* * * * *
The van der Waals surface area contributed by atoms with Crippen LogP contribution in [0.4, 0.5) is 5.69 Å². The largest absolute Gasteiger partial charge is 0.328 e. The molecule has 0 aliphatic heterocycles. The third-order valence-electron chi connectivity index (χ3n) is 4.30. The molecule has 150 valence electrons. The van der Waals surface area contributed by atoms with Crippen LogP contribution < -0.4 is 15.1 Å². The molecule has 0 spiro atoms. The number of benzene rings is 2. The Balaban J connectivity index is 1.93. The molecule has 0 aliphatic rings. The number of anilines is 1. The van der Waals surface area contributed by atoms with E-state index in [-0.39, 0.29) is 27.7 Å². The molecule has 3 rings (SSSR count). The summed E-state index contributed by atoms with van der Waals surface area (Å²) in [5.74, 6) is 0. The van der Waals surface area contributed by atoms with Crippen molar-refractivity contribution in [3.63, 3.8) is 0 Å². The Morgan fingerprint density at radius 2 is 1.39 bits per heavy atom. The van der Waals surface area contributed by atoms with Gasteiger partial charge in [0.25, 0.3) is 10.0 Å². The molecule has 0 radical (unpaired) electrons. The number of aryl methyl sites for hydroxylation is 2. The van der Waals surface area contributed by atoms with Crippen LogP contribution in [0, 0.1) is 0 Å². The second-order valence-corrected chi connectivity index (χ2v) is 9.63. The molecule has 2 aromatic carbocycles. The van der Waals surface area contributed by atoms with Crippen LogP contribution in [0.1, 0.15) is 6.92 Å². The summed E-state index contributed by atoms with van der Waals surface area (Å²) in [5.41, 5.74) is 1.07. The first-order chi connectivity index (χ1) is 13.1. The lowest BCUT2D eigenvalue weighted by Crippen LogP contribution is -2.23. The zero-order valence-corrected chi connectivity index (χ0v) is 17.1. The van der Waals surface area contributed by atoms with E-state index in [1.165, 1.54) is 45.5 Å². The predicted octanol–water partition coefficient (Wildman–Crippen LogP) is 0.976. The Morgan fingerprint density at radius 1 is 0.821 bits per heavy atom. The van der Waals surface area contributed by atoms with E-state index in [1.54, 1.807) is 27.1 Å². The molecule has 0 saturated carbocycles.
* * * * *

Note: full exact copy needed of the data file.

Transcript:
The van der Waals surface area contributed by atoms with Crippen LogP contribution in [0.4, 0.5) is 5.69 Å². The largest absolute Gasteiger partial charge is 0.328 e. The molecule has 0 aliphatic heterocycles. The third-order valence-electron chi connectivity index (χ3n) is 4.30. The molecule has 150 valence electrons. The van der Waals surface area contributed by atoms with Crippen LogP contribution < -0.4 is 15.1 Å². The molecule has 0 spiro atoms. The number of benzene rings is 2. The Balaban J connectivity index is 1.93. The molecule has 0 aliphatic rings. The number of anilines is 1. The van der Waals surface area contributed by atoms with E-state index in [-0.39, 0.29) is 27.7 Å². The molecule has 3 rings (SSSR count). The summed E-state index contributed by atoms with van der Waals surface area (Å²) in [5.74, 6) is 0. The van der Waals surface area contributed by atoms with Crippen molar-refractivity contribution in [3.63, 3.8) is 0 Å². The Morgan fingerprint density at radius 2 is 1.39 bits per heavy atom. The van der Waals surface area contributed by atoms with Gasteiger partial charge in [0.25, 0.3) is 10.0 Å². The molecule has 0 radical (unpaired) electrons. The number of aryl methyl sites for hydroxylation is 2. The van der Waals surface area contributed by atoms with Crippen LogP contribution in [0, 0.1) is 0 Å². The second-order valence-corrected chi connectivity index (χ2v) is 9.63. The molecule has 2 aromatic carbocycles. The van der Waals surface area contributed by atoms with Crippen LogP contribution in [0.1, 0.15) is 6.92 Å². The summed E-state index contributed by atoms with van der Waals surface area (Å²) in [5.41, 5.74) is 1.07. The first-order chi connectivity index (χ1) is 13.1. The lowest BCUT2D eigenvalue weighted by Crippen LogP contribution is -2.23. The zero-order valence-corrected chi connectivity index (χ0v) is 17.1. The van der Waals surface area contributed by atoms with E-state index in [1.165, 1.54) is 45.5 Å². The predicted octanol–water partition coefficient (Wildman–Crippen LogP) is 0.976. The Morgan fingerprint density at radius 1 is 0.821 bits per heavy atom. The van der Waals surface area contributed by atoms with E-state index in [1.54, 1.807) is 27.1 Å². The molecule has 0 saturated carbocycles.